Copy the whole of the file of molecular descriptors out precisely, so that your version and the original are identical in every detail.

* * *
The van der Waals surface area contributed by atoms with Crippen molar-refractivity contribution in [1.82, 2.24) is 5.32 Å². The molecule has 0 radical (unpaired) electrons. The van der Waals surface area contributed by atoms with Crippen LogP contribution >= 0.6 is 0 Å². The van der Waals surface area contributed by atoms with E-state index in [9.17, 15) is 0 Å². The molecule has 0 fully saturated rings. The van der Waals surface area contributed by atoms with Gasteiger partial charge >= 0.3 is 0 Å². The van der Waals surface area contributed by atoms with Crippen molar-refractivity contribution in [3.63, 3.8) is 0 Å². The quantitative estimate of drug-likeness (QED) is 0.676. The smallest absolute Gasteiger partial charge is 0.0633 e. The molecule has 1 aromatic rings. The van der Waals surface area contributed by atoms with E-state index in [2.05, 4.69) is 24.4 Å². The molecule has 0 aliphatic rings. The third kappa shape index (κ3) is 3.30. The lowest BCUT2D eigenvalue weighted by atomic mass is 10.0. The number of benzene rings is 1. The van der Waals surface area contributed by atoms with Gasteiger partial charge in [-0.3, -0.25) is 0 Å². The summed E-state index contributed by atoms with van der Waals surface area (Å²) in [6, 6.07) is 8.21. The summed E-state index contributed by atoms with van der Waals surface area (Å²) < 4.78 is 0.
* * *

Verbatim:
The van der Waals surface area contributed by atoms with Crippen molar-refractivity contribution in [1.82, 2.24) is 5.32 Å². The molecule has 0 radical (unpaired) electrons. The van der Waals surface area contributed by atoms with Crippen LogP contribution >= 0.6 is 0 Å². The van der Waals surface area contributed by atoms with E-state index in [9.17, 15) is 0 Å². The molecule has 0 fully saturated rings. The van der Waals surface area contributed by atoms with Gasteiger partial charge >= 0.3 is 0 Å². The van der Waals surface area contributed by atoms with Crippen molar-refractivity contribution in [3.63, 3.8) is 0 Å². The quantitative estimate of drug-likeness (QED) is 0.676. The smallest absolute Gasteiger partial charge is 0.0633 e. The molecule has 1 aromatic rings. The van der Waals surface area contributed by atoms with E-state index in [2.05, 4.69) is 24.4 Å². The molecule has 0 aliphatic rings. The third kappa shape index (κ3) is 3.30. The lowest BCUT2D eigenvalue weighted by atomic mass is 10.0. The number of benzene rings is 1. The van der Waals surface area contributed by atoms with Gasteiger partial charge in [-0.3, -0.25) is 0 Å². The summed E-state index contributed by atoms with van der Waals surface area (Å²) in [6, 6.07) is 8.21. The summed E-state index contributed by atoms with van der Waals surface area (Å²) < 4.78 is 0.